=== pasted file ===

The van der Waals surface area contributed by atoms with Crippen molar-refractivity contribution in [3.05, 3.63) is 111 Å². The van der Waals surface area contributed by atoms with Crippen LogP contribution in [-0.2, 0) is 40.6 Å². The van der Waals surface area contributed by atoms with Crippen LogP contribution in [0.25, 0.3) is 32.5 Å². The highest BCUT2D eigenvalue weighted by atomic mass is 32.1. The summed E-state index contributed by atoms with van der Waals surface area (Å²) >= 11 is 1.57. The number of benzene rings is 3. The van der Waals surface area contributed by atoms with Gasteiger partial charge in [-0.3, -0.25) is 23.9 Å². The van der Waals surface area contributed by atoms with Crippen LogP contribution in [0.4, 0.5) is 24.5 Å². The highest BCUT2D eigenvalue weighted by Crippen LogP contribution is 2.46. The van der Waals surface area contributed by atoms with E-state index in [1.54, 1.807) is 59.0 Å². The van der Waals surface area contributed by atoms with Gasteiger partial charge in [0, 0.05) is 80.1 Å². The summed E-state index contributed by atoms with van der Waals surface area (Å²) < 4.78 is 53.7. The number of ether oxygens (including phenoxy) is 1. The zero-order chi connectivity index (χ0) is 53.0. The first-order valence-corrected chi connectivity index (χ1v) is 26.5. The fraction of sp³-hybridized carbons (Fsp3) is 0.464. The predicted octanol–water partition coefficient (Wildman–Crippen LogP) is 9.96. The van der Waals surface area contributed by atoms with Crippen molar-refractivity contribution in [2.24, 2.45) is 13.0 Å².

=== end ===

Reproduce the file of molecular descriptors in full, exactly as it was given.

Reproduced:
The van der Waals surface area contributed by atoms with Crippen molar-refractivity contribution in [3.05, 3.63) is 111 Å². The van der Waals surface area contributed by atoms with Crippen LogP contribution in [-0.2, 0) is 40.6 Å². The van der Waals surface area contributed by atoms with Crippen LogP contribution in [0.25, 0.3) is 32.5 Å². The highest BCUT2D eigenvalue weighted by atomic mass is 32.1. The summed E-state index contributed by atoms with van der Waals surface area (Å²) >= 11 is 1.57. The number of benzene rings is 3. The van der Waals surface area contributed by atoms with Gasteiger partial charge in [-0.3, -0.25) is 23.9 Å². The van der Waals surface area contributed by atoms with Crippen LogP contribution in [0.4, 0.5) is 24.5 Å². The highest BCUT2D eigenvalue weighted by Crippen LogP contribution is 2.46. The van der Waals surface area contributed by atoms with E-state index in [1.54, 1.807) is 59.0 Å². The van der Waals surface area contributed by atoms with Gasteiger partial charge in [0, 0.05) is 80.1 Å². The summed E-state index contributed by atoms with van der Waals surface area (Å²) < 4.78 is 53.7. The number of ether oxygens (including phenoxy) is 1. The zero-order chi connectivity index (χ0) is 53.0. The first-order valence-corrected chi connectivity index (χ1v) is 26.5. The fraction of sp³-hybridized carbons (Fsp3) is 0.464. The predicted octanol–water partition coefficient (Wildman–Crippen LogP) is 9.96. The van der Waals surface area contributed by atoms with Crippen molar-refractivity contribution in [2.24, 2.45) is 13.0 Å².